As part of much greater economic and political openness, globalizing forces are influencing its society and culture at an unprecedented rate. It’s only natural that foreigners are viewed in rather polarizing terms by Mongolians. Given Mongolia’s limited recent participation in the modern global political economy it’s not surprising that a number of widely held and poorly-informed beliefs exist about people of different racial backgrounds. The majority of Mongolians haven’t interacted with foreigners from the diverse cultural, ethnic, and linguistic backgrounds to which they’re suddenly being exposed.
So, how do I cope with being an outsider during this momentous cultural shift? How do I deal with constantly feeling like I’m being judged entirely by my appearance or interacted with based on superficial stereotypes? [This also makes me question how it feels to be a minority of any kind in my home country too, although the cultural context is very different from the one in which I’m operating.] It’s tempting at times to try to keep my distance and create a comfort zone removed from unnecessary interactions with Mongolians. However, my experiences with locals have been the most-rewarding and educational ones during my time here! Withdrawing from the culture I’m embedded in is not a healthy or productive option. Engagement is the only viable way forward!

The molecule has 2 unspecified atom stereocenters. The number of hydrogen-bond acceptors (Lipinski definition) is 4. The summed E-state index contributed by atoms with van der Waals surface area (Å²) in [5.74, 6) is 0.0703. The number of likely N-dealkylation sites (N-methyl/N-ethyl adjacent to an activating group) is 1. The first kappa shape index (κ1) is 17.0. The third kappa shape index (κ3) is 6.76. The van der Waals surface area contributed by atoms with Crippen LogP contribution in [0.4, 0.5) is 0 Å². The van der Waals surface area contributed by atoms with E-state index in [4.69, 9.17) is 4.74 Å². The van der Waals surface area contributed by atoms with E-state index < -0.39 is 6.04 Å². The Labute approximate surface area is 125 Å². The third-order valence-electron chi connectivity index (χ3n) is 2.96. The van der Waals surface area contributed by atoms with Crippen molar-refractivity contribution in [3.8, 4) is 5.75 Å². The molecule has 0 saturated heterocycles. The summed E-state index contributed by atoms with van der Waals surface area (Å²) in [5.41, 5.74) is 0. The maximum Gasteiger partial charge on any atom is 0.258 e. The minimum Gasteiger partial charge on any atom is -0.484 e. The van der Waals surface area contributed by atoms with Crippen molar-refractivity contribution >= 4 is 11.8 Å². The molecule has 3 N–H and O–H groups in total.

Based on my experiences so far, here are three tips for engagement for those entering or currently in service abroad:
- Find a language exchange partner!